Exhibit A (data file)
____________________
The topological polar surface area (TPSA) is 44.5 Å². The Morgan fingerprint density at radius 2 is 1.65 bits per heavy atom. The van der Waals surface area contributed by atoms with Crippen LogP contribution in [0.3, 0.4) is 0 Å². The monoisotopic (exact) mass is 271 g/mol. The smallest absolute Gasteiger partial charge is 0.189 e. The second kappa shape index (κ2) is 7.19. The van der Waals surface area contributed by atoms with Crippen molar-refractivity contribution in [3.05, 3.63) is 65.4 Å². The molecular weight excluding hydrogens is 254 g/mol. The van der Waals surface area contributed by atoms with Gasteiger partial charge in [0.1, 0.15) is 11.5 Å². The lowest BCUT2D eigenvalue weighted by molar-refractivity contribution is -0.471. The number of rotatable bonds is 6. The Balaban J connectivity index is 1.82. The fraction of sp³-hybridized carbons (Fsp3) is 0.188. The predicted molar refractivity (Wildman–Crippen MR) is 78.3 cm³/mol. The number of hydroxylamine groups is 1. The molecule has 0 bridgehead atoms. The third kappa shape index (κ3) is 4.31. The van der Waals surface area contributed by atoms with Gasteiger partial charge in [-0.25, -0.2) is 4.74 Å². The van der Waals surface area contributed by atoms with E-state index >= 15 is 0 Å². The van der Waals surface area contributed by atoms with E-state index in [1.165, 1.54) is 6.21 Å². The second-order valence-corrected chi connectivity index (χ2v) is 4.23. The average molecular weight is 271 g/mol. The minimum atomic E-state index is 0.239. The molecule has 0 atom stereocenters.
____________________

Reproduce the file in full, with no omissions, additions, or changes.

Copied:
The topological polar surface area (TPSA) is 44.5 Å². The Morgan fingerprint density at radius 2 is 1.65 bits per heavy atom. The van der Waals surface area contributed by atoms with Crippen LogP contribution in [0.3, 0.4) is 0 Å². The monoisotopic (exact) mass is 271 g/mol. The smallest absolute Gasteiger partial charge is 0.189 e. The second kappa shape index (κ2) is 7.19. The van der Waals surface area contributed by atoms with Crippen molar-refractivity contribution in [3.05, 3.63) is 65.4 Å². The molecular weight excluding hydrogens is 254 g/mol. The van der Waals surface area contributed by atoms with Gasteiger partial charge in [0.1, 0.15) is 11.5 Å². The lowest BCUT2D eigenvalue weighted by molar-refractivity contribution is -0.471. The number of rotatable bonds is 6. The Balaban J connectivity index is 1.82. The fraction of sp³-hybridized carbons (Fsp3) is 0.188. The predicted molar refractivity (Wildman–Crippen MR) is 78.3 cm³/mol. The number of hydroxylamine groups is 1. The molecule has 0 bridgehead atoms. The third kappa shape index (κ3) is 4.31. The van der Waals surface area contributed by atoms with Gasteiger partial charge in [-0.25, -0.2) is 4.74 Å². The van der Waals surface area contributed by atoms with E-state index >= 15 is 0 Å². The van der Waals surface area contributed by atoms with E-state index in [1.165, 1.54) is 6.21 Å². The second-order valence-corrected chi connectivity index (χ2v) is 4.23. The average molecular weight is 271 g/mol. The minimum atomic E-state index is 0.239. The molecule has 0 atom stereocenters.